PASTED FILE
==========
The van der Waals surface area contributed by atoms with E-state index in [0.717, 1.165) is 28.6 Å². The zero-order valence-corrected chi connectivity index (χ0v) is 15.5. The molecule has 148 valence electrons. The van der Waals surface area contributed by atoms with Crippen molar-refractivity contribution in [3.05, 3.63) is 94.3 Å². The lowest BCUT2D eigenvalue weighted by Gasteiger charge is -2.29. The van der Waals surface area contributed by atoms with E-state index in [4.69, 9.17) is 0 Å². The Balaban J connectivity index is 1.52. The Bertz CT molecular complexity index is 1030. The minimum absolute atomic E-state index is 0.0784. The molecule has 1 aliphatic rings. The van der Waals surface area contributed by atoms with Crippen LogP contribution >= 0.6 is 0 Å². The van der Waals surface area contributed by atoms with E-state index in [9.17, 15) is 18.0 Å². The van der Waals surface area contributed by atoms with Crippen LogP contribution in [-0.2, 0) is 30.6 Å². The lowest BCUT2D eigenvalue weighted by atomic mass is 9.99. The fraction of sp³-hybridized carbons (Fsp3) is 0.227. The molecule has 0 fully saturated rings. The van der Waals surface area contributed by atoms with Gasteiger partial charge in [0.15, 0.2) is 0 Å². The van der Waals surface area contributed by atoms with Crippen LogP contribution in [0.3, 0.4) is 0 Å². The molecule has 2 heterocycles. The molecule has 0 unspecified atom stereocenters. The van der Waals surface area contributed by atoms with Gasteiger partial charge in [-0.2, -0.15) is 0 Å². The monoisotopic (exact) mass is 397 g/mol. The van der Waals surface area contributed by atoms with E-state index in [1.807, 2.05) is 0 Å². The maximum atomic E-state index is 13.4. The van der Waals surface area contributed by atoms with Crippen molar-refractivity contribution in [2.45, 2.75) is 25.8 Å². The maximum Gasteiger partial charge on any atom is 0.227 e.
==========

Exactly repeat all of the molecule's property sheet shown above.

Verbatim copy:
The van der Waals surface area contributed by atoms with E-state index in [0.717, 1.165) is 28.6 Å². The zero-order valence-corrected chi connectivity index (χ0v) is 15.5. The molecule has 148 valence electrons. The van der Waals surface area contributed by atoms with Crippen molar-refractivity contribution in [3.05, 3.63) is 94.3 Å². The lowest BCUT2D eigenvalue weighted by Gasteiger charge is -2.29. The van der Waals surface area contributed by atoms with E-state index in [4.69, 9.17) is 0 Å². The Balaban J connectivity index is 1.52. The Bertz CT molecular complexity index is 1030. The minimum absolute atomic E-state index is 0.0784. The molecule has 1 aliphatic rings. The van der Waals surface area contributed by atoms with Crippen LogP contribution >= 0.6 is 0 Å². The van der Waals surface area contributed by atoms with E-state index in [9.17, 15) is 18.0 Å². The van der Waals surface area contributed by atoms with Crippen LogP contribution in [-0.2, 0) is 30.6 Å². The lowest BCUT2D eigenvalue weighted by atomic mass is 9.99. The fraction of sp³-hybridized carbons (Fsp3) is 0.227. The molecule has 0 fully saturated rings. The van der Waals surface area contributed by atoms with Gasteiger partial charge in [0.15, 0.2) is 0 Å². The van der Waals surface area contributed by atoms with Crippen LogP contribution in [0.3, 0.4) is 0 Å². The molecule has 2 heterocycles. The molecule has 0 unspecified atom stereocenters. The van der Waals surface area contributed by atoms with Gasteiger partial charge in [-0.2, -0.15) is 0 Å². The monoisotopic (exact) mass is 397 g/mol. The van der Waals surface area contributed by atoms with E-state index in [1.807, 2.05) is 0 Å². The maximum atomic E-state index is 13.4. The van der Waals surface area contributed by atoms with Crippen molar-refractivity contribution in [2.45, 2.75) is 25.8 Å². The maximum Gasteiger partial charge on any atom is 0.227 e.